Exploring the link between deprivation and glaucoma severity at first presentation

Scottish researchers have highlighted that higher levels of deprivation are associated with worse glaucoma severity at diagnosis

sight test
Pixabay/Paul Diaconu

Scientists from the University of Edinburgh and Princess Alexandra Eye Pavilion have examined the relationship between deprivation and the severity of glaucoma at diagnosis.

The research, which was published in Eye, found that 14.3% of patients living in the most deprived areas had a standard automated perimetry mean deviation (MD) equal to or worse than −6 dB in the better eye at diagnosis, compared to only 6.8% of patients living in the least deprived areas.

Only 0.8% of patients living in the least deprived areas had a MD equal to or worse than −12 dB in the better eye at diagnosis, compared with 4.8% of patients in the most deprived areas.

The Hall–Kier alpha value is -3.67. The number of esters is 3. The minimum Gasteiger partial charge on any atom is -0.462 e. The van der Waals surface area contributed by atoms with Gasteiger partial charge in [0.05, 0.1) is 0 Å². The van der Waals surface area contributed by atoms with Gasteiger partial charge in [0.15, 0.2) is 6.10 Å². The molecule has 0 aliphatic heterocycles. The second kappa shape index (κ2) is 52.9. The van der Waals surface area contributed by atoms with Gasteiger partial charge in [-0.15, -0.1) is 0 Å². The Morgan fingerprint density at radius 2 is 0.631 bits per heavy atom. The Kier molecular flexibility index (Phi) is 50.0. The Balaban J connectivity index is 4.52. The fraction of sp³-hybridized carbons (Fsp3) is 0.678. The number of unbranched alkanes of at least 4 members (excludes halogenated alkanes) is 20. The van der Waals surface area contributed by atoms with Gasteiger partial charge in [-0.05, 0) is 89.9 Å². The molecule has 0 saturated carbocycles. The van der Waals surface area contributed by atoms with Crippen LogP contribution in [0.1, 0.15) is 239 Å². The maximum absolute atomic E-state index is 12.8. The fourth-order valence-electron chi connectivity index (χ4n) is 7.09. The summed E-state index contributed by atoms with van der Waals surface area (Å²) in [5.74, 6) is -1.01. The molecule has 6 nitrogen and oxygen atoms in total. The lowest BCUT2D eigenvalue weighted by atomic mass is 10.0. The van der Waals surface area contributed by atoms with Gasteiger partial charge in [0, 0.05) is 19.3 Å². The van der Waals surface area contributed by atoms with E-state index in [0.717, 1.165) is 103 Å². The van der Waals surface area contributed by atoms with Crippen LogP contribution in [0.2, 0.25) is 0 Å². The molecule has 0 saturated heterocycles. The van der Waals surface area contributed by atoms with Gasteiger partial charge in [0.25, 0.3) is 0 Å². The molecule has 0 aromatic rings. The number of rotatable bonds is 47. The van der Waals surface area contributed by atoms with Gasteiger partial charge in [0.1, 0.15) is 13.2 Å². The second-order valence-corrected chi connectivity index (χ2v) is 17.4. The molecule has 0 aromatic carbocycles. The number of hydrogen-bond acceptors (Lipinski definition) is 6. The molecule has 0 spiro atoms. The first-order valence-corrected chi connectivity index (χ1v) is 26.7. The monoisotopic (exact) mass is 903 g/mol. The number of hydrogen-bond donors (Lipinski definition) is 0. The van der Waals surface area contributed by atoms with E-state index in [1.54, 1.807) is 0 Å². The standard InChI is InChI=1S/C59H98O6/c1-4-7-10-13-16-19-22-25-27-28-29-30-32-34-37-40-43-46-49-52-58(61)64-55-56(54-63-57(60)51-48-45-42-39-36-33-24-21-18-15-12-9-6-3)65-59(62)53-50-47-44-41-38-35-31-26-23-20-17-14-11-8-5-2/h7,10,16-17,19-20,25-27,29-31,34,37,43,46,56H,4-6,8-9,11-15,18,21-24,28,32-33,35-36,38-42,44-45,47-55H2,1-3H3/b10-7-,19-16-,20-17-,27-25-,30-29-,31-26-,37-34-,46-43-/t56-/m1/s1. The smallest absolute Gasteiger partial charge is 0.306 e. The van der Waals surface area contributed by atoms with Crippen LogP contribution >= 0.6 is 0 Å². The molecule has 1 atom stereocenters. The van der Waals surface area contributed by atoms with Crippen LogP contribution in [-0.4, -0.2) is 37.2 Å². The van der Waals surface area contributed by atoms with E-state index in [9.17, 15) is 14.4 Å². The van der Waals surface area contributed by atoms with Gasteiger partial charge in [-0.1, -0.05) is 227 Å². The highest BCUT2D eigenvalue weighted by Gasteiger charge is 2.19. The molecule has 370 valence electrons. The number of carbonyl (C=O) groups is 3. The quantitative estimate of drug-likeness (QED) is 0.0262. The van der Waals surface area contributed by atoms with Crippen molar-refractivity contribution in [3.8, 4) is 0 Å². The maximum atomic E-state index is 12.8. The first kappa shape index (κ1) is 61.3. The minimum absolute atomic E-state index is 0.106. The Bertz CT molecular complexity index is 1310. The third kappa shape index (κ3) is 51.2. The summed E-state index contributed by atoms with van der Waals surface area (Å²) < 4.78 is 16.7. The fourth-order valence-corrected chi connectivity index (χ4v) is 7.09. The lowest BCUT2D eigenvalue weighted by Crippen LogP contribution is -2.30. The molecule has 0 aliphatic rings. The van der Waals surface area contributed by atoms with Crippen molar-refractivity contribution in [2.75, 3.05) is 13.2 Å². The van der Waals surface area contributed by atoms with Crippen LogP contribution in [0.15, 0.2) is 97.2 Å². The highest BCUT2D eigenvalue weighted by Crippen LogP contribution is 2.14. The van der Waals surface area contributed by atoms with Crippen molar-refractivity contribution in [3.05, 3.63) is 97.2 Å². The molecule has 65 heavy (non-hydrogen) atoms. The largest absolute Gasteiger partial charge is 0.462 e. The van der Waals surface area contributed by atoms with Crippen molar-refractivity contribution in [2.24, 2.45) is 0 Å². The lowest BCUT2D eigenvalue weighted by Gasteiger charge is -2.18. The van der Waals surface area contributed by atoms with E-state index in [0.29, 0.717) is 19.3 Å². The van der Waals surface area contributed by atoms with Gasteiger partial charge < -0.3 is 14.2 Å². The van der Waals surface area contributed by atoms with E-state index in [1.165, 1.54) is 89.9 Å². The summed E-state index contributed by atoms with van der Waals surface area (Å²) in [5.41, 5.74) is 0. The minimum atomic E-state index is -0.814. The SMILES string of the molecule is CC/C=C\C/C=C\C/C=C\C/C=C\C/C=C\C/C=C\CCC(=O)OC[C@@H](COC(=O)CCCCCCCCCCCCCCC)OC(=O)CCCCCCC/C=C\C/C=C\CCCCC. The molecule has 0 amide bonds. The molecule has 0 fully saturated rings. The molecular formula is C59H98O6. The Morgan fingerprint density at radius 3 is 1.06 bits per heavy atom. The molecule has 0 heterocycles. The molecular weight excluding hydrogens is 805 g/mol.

The researchers highlighted that people in lower socio-economic groups are more likely to have long term health conditions and develop multiple illnesses at a younger age.

“Those from lower socio-economic backgrounds may experience barriers to accessing health care, for example due to direct costs such as transport or medication costs, or due to indirect costs such as loss of earnings due to time away from work,” the researchers shared.

They added that uptake of eye care services is still uneven across different socio-economic groups, even though the Scottish Government introduced free eye examinations for all people living in Scotland in 2006.

“Costs may still be a barrier due to the potential costs of spectacles or ancillary tests such as optical coherence tomography,” the authors noted.

The scientists concluded: “As late diagnosis is a major risk factor for glaucoma blindness, it is important that measures are taken to reduce inequalities in glaucoma diagnosis due to deprivation.”